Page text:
Should we hide the off-hours support number?

By Technical Support

Many vendors provide a special, “secret” phone number for off-hours support that they distribute solely to customers who purchase off-hours support. The advantage of that secret number is that it can be handled separately and differently from the regular number (for instance forwarded around the world in Follow-The-Sun fashion) while its restricted distribution prevents unauthorized customers from reaching the off-hours support staff in the first place. Should you follow this example? As usual, the answer is a resounding “it depends.”

If you allow customers to purchase off-hours support on the fly you must (and should!) publish the off-hours number. (Note that many B2B vendors do not actually charge customers on the spot, as via a credit card: instead they ask customers to sign a promise to pay, which is transformed into an invoice later on.)

The worst possible outcome is that an entitled customer fails to remember the number during an emergency, so consider posting the number on your web site and mentioning it to phone callers. For the web site, something as simple as requiring customers to click to see the number can be a good reminder that only authorized users can call. On the phone, try, “You are calling outside our regular business hours. If you need immediate assistance and you have purchased 24×7 support, please hang up and call this number. Otherwise please leave a message and we’ll get back to you on the next business day.” Alternatively, provide an automatic transfer to customers, “If you have a critical issue and you have purchased 24×7 support, please press 1”. Pressing 1 transfers the call to the on-duty staff.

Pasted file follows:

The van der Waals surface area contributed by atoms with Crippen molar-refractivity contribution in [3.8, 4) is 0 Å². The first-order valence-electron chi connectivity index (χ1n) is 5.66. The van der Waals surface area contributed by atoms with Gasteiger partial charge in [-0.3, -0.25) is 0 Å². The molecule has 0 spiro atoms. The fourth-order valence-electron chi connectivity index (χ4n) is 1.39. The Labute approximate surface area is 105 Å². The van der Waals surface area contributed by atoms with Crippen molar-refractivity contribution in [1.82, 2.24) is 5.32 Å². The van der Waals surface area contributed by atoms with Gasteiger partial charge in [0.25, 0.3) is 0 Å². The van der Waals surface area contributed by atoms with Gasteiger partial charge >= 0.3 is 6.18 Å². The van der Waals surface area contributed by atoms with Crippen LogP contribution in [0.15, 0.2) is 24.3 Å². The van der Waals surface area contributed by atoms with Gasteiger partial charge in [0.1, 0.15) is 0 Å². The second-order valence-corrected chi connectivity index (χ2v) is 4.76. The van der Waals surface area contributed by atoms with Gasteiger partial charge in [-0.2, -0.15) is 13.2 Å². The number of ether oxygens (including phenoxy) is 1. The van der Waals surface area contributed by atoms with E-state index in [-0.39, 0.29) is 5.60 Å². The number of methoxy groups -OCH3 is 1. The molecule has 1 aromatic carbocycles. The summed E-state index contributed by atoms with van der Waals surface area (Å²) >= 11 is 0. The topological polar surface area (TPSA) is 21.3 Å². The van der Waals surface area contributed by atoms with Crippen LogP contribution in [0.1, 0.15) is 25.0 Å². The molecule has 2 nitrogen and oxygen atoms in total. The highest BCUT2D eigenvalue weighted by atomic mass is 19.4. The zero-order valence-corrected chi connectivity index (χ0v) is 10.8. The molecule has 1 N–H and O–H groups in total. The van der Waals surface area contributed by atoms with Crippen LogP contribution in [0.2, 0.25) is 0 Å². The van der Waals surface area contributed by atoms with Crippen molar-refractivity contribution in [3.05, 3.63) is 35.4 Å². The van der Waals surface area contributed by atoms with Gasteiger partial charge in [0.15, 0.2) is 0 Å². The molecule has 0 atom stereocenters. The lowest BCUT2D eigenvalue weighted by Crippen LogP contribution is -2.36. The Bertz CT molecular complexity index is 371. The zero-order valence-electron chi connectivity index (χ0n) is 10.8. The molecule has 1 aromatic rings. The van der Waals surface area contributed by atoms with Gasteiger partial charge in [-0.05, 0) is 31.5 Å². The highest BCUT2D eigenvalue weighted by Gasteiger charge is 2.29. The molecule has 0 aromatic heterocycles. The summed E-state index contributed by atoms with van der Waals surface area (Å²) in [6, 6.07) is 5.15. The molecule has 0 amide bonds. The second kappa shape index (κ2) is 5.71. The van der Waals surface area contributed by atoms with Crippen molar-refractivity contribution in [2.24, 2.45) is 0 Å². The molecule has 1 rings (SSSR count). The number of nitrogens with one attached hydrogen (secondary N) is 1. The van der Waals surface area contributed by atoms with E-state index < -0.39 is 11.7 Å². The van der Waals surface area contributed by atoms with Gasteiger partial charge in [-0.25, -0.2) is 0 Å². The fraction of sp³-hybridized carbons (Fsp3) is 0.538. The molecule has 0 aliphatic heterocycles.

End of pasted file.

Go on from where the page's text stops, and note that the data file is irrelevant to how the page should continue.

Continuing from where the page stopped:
Allow customers to get off-hours support electronically, without having to call, even if you work with a paging system. All it takes is an automatic trigger for P1 cases logged by properly-entitled customers that signals the on-duty staff, which most CRM systems can handle.

Educate the staff on how to handle non-entitled callers. In a B2B environemnt it’s usually best to help the customer and follow up the next day with a bill, a proposal for extended support, or a discussion about appropriate calling patterns.

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